A night at the Greensboro History Museum Speakeasy
By: Katei Cranford
A secret-password and backdoor entrance. Booze flowing in places it usually doesn’t. Music. Dancing. Gatsby.
The Greensboro History Museum promises playfully shady business at their “Speakeasy Night,” on April 26.
Organizer Erin Blackledge hopes to snuff out the elitist impression often associated with museums. Her plan this round caters to flappers looking to flip with fellas, hooch hounds in search of a gin mill, or really any bright young thing who longs to run around an old, ritzy building in a feather boa.
“I think history museums get a bad rap for being boring,” she said, “so I’d love to shake that up.”
Blackledge is a museum studies masters student at UNCG who began her relationship with GHM as a Gayle Hicks Fripp Education intern in 2018. Though her role at the museum stemmed from an internship creating children’s summer programming, she turned to something more adult for her capstone.
“It’s been fun to say that I was essentially throwing a party to fulfill my graduation requirements,” she said, “but in reality, it’s been so much more than that.”
Museums, in general, are adding more interactive exhibits and after-hour flair, reinventing themselves as a place for more than field trips and family time by integrating regular “adult’s only” after-hour style events.
With the speakeasy, Blackledge hopes to help GHM hop on that ball.
Inspiration struck during Blackledge’s formal internship, where she noticed an imbalance in visitor demographics. “There was a great deal of programming dedicated to school groups,” she explained, “but I didn’t see the museum fulfilling the needs of younger adults without children.”
And in that, she saw an opportunity to party. “As for the speakeasy theme, we tossed around ideas regarding interactivity for adults — everything from murder mystery parties to escape rooms. The overarching themes of fashion, prohibition, and politics was also very much a conscious decision to utilize universal interests.”
Those universal interests perked the purse-strings of downtown businesses, Blackledge acknowledged the support they’ve received from folks at Natty Greene’s, Preyer Brewing, Oscar Oglethorpe, and others who’ve provided prizes for a raffle and costume contest.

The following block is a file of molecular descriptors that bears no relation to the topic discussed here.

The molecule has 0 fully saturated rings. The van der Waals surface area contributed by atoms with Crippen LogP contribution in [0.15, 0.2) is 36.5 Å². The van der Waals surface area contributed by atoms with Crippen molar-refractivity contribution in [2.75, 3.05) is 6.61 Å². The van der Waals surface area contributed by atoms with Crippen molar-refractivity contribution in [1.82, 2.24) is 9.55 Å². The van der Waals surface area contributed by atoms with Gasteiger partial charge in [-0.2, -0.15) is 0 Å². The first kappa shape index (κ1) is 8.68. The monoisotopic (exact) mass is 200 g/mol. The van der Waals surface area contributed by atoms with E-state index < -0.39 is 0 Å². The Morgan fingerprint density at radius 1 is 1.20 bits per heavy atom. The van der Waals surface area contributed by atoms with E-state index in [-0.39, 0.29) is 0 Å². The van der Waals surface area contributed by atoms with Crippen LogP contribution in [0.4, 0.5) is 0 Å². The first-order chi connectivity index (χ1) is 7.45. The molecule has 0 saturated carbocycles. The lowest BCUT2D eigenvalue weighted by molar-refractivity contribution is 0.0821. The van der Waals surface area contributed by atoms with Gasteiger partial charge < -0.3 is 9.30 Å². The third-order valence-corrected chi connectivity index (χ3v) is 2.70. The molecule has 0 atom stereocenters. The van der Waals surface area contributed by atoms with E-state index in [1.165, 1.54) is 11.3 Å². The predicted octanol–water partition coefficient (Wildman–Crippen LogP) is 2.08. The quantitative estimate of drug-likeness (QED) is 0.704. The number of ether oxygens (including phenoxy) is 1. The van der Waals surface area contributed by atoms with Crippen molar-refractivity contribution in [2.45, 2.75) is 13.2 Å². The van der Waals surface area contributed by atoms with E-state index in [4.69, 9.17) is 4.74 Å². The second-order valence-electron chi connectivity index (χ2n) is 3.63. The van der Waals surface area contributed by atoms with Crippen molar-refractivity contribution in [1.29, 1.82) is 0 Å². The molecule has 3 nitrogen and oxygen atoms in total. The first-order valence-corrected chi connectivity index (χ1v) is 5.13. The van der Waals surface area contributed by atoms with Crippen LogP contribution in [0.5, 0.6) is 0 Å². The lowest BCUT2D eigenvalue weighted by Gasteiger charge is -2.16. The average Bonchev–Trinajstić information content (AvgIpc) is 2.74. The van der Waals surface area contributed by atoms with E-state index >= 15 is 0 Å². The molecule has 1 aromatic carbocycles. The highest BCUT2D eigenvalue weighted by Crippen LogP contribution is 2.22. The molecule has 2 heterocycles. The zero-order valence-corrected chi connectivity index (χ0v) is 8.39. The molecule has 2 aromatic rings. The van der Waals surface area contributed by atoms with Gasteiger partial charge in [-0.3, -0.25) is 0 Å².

Food and drink will flow from GIA: Drink Eat Listen. Booze options include an array of specialty cocktails spirited by the GIA distillery. Hors d’oeuvres will be on hand. Blackledge had a menu set but is tweaking things after feedback regarding vegan options. “This project is steadily encompassing my whole life,” she jested, alluding to her crowd-pleasing dedication.
As for entertainment, live jazz will ring from UNCG’s Miles Davis Jazz Studies Program, with dancing tips and partners from the Piedmont Swing Dance Society.
And then, of course, there’s the museum itself. The speakeasy-proper goes down on the ground floor. But the rest of the galleries will be open for exploring.
Party-goers can “tiptoe through the tulips” upstairs through the paper poppy forest on their way to catch a silent flick at the Crystal Theatre, tickle the keys of vintage typewriters in “Connection Point,” or just engage the museum with a buzz typically frowned-upon during normal operating hours.
The purpose of the party above all else is to give folks the skinny on the museum. “We went into this project calling it a ‘friend-raiser,’” Blackledge explained, suggesting the motivation to be more about people than money.
“It’s all about appealing to a variety of audiences,” she added, “and creating a positive atmosphere of inclusivity while providing forms of ‘edutainment.’“
With that spirit came the conscious decision of a lower price-point.
“Some events seem like an investment,” Blackledge admitted about museums in general. “We wanted a low-stakes way to reach a new audience.”
It’s a surprisingly novel concept for a crowd often underserved. “With all the things to do on a Friday night, you don’t want to drop $50 a person to go to a museum you’ve potentially never visited,” she admonished.
For now, the party is one night only. But Blackledge is hopeful more are on the horizon. “Fingers crossed that this event is successful enough to start a ‘Night at the Museum’ series — that’s my goal.”
Speakeasy tickets are $20 and include two-drinks with appetizers. “Gatsby” outfits or cocktail attire is encouraged to keep up the theme (or for anyone looking to win the costume contest).
Be part of Greensboro’s worst kept secret with “Speakeasy Night,” April 26, at the Greensboro History Museum.
Katei Cranford is a Triad music nerd who loves both jazz-age antics and the Greensboro History Museum. She hosts the Tuesday Tour Report, a radio show that runs like a mixtape of touring bands, 5:30-7 p.m. on WUAG 1031.fm.